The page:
Life satisfaction and happiness in patients shielding from the COVID-19 global pandemic: A randomised controlled study of the 'mood as information' theory

Alice O'Donnell, Lydia Wilson, Jos A Bosch, Richard Borrows

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Abstract

OBJECTIVES: To extrapolate the 'mood as information' theory to the unique and ecologically relevant setting of the COVID-19 pandemic; the specific aim was to inform health care providers of the impact of bringing the pandemic to salience during life satisfaction evaluations, assessing whether this 'prime' results in increased or decreased reports of satisfaction which are derived unconsciously.

DESIGN: Prospective Randomised Interventional Study.

SETTING: Renal Transplant Department in a tertiary centre in the United Kingdom.

PARTICIPANTS: 200 Renal transplant patients aged between 20 and 88 years. Telephone interviews were undertaken between 1st May, 2020 and 29th May, 2020, at the height of 'shielding' from COVID-19.

INTERVENTIONS: Participants were randomised into 2 groups, with 1 group receiving a simple 'priming question' regarding the COVID pandemic and the other group having no prior contact.

MAIN OUTCOME MEASUREMENTS: Individuals were then asked to rate their own overall lifetime happiness; desire to change; overall life satisfaction and momentary happiness on a scale of 1 to 10 for each measure. Independent sample t-tests were used to compare results between the two groups, with a type 1 error rate below 5% considered statistically significant.

RESULTS: Participants' overall happiness with their life as a whole revealed that individuals who were primed with a question about COVID-19 reported increased overall happiness with their life compared to individuals who had not been primed (+0.88, 95% confidence interval 0.42 to 1.35, p = 0.0002). In addition, participants in the primed group reported less desire to change their life when compared to the non-primed group (-1.35, 95% confidence interval -2.06 to -0.65, p = 0.0002). Participants who were primed with the COVID-19 question also reported a higher overall satisfaction with their life than individuals who had not been primed (+1.01, 95% confidence interval 0.50 to 1.52, p = 0.0001). Finally, the participants who received the priming question demonstrated increased reported momentary happiness (+0.64, 95% confidence interval 0.03 to 1.24, p = 0.04).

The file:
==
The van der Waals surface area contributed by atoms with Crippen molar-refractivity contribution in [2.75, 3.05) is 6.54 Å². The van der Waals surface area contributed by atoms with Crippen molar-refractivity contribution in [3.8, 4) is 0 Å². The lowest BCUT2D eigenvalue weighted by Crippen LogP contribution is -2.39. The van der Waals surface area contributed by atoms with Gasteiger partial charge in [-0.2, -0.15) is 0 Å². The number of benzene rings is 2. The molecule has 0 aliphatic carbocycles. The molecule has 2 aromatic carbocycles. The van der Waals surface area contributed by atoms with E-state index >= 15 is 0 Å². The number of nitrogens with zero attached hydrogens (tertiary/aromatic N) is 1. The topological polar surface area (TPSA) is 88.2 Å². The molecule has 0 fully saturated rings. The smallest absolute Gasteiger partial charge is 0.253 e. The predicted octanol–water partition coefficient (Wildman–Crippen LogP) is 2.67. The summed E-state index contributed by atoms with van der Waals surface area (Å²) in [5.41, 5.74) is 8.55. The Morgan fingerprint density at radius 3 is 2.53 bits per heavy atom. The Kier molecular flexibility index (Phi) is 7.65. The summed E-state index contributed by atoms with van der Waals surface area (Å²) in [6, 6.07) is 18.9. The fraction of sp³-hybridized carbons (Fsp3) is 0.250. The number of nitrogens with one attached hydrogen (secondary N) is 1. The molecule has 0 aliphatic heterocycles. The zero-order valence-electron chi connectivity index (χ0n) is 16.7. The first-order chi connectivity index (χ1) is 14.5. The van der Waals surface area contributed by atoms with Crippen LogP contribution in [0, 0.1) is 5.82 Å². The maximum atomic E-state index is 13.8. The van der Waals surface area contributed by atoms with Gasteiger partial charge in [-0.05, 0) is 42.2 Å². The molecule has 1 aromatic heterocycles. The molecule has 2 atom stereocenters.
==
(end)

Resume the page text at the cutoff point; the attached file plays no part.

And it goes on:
CONCLUSIONS: The results demonstrated that bringing salience to the COVID-19 pandemic with a simple question leads to positive changes in both momentary happiness and other components of global life satisfaction, thereby extrapolating evidence for the application of the mood-as-information theory to more extreme life circumstances. Given the importance of patient-reported evaluations, these findings have implications for how, when and where accurate and reproducible measurements of life satisfaction should be obtained.

Original languageEnglish
Article numbere0243278
JournalPLoS ONE
Volume15
Issue number12
DOIs
Publication statusPublished - 11 Dec 2020

Keywords

  • Adult
  • Aged
  • Aged, 80 and over
  • COVID-19/epidemiology
  • Female
  • Happiness
  • Humans
  • Kidney Transplantation
  • Male
  • Middle Aged
  • Pandemics
  • Patient Satisfaction
  • Personal Satisfaction
  • Prospective Studies
  • SARS-CoV-2
  • Surveys and Questionnaires
  • United Kingdom/epidemiology

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